Forest of Fortune
by Jim Ruland
Tyrus Books, July 2014
288 pages / $24.99 Buy from Amazon
In his 1998 documentary Advertising and the End of the World, Sut Jhally defines culture as the stories we tell ourselves about ourselves. He further points out that the primary storytellers in our culture—the ones who have the most prominent voice in articulating our value and belief systems—are advertisers. It’s an elegant point, so seemingly simple that its depth can be lost without a few moments to meditate on it.
Most discussions of advertising itself in our culture are limited to the question, “Did that particular advertisement inspire me to purchase that particular commodity?” It’s a feckless question. Jhally notes that the answer to it may be relevant for the people selling the commodity, but it has little relevance to everyone else. Instead, we should be asking ourselves, “What’s the deep-seeded impact of the overwhelming wave of advertising that crashes on us every day?”
What we, as readers and/or writers of novels, don’t discuss much is the relationship of our medium to advertising. Novels are the one contemporary media that is not and can not be saturated with ads. (At least that’s true for the paper ones.) This is one of the reasons I read so many novels. This also leads to one of the great challenges for novelists: to wedge their little story into a culture besieged by several thousand daily advertisements.
Jim Ruland’s recent novel Forest of Fortune is one of those little stories consciously wedging itself into the conversation about advertising. It treads upon similar ground as Jhally’s documentary, yet does so in a tone that allows the reader a bit more freedom in her interpretations. Jhally’s tone is clear from it’s very title: Advertising and the End of the World. Nothing spells doom like that. Ruland also demonstrates his approach early, but in a much more subtle fashion. One of his protagonists, Pemberton, checks into a rundown motel with weekly and monthly rates below the forty-dollar nightly rate. The clerk gives him a sales pitch about one of the rooms. Pemberton is hyper-aware of what’s going on. “A copywriter by trade, [he] knew brochure copy when he heard it, yet was seduced all the same.”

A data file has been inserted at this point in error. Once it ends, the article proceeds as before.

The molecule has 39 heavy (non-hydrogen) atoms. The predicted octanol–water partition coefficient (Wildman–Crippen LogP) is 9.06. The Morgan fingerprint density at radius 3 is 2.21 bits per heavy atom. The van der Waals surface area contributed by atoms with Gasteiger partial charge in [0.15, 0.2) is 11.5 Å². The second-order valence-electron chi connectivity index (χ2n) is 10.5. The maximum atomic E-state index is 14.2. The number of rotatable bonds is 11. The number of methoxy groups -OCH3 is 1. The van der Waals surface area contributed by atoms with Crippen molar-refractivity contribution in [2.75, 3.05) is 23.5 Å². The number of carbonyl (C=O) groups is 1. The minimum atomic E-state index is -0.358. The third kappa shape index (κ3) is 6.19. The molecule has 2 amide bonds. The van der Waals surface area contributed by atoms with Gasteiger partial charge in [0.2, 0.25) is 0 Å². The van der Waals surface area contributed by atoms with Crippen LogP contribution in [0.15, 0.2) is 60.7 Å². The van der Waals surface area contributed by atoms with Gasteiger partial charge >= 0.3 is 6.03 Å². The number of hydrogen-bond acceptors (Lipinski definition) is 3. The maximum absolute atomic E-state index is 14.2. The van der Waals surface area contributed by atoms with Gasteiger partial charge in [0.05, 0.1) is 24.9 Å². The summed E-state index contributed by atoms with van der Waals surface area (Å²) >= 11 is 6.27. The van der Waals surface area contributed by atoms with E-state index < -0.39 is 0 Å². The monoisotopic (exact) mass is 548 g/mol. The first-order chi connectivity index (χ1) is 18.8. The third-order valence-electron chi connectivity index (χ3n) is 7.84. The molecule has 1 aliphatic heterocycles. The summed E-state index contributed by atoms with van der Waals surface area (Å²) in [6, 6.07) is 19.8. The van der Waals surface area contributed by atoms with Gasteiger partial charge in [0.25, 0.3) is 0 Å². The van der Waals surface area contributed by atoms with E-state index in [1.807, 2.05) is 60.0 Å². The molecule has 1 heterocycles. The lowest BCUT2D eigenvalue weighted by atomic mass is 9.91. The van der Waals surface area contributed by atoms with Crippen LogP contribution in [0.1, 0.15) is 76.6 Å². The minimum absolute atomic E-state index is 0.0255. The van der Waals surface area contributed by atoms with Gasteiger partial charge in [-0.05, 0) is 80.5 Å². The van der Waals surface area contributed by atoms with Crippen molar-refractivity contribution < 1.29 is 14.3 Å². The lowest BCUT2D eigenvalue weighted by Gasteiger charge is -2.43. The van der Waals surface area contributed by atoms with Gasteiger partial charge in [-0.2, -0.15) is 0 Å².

Again, it’s a simple, elegant way of introducing a deep point. Pemberton’s reaction matches a very common one in our culture. We’re often seduced by advertising, untroubled by the knowledge that we’re being lied to, uncritical of the alternate reality it sells. We want the story regardless. In almost every case, it’s the story we purchase. The commodity is just the bi-product, something we’ll keep around until the story loses its luster.
The setting of novel further illustrates this relationship with advertising and consumer commodity culture. It takes place in a fictional California town called Falls City. The name is probably more literary play then heavy handed symbolism. Pemberton arrives there and thinks, “False City, indeed.” It’s a fun way of sending a reader away from the falsity promised by the more specific setting of the novel, Falls City’s Thunderclap Casino.
August 25th, 2014 / 10:00 am